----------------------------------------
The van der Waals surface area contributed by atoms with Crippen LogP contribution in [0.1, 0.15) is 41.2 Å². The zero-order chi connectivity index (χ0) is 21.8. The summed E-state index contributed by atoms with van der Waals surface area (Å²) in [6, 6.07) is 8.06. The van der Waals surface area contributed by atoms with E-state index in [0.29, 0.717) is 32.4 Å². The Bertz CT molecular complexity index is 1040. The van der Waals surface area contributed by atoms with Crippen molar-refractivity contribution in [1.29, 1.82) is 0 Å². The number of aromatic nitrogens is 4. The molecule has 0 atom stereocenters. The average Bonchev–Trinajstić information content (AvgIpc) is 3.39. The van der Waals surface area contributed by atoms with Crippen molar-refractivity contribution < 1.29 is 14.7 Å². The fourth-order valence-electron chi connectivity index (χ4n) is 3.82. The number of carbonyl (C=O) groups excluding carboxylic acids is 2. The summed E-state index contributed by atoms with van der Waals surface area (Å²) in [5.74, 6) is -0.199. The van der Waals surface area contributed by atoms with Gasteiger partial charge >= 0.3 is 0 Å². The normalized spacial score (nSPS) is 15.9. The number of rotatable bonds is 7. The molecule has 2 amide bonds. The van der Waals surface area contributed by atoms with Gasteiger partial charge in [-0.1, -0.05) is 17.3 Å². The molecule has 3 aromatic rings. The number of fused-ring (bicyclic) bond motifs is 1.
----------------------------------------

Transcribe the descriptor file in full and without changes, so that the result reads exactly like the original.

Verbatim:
The van der Waals surface area contributed by atoms with Crippen LogP contribution in [0.1, 0.15) is 41.2 Å². The zero-order chi connectivity index (χ0) is 21.8. The summed E-state index contributed by atoms with van der Waals surface area (Å²) in [6, 6.07) is 8.06. The van der Waals surface area contributed by atoms with E-state index in [0.29, 0.717) is 32.4 Å². The Bertz CT molecular complexity index is 1040. The van der Waals surface area contributed by atoms with Crippen molar-refractivity contribution in [1.29, 1.82) is 0 Å². The number of aromatic nitrogens is 4. The molecule has 0 atom stereocenters. The average Bonchev–Trinajstić information content (AvgIpc) is 3.39. The van der Waals surface area contributed by atoms with Crippen molar-refractivity contribution < 1.29 is 14.7 Å². The fourth-order valence-electron chi connectivity index (χ4n) is 3.82. The number of carbonyl (C=O) groups excluding carboxylic acids is 2. The summed E-state index contributed by atoms with van der Waals surface area (Å²) in [5.74, 6) is -0.199. The van der Waals surface area contributed by atoms with Gasteiger partial charge >= 0.3 is 0 Å². The normalized spacial score (nSPS) is 15.9. The number of rotatable bonds is 7. The molecule has 2 amide bonds. The van der Waals surface area contributed by atoms with Gasteiger partial charge in [-0.1, -0.05) is 17.3 Å². The molecule has 3 aromatic rings. The number of fused-ring (bicyclic) bond motifs is 1.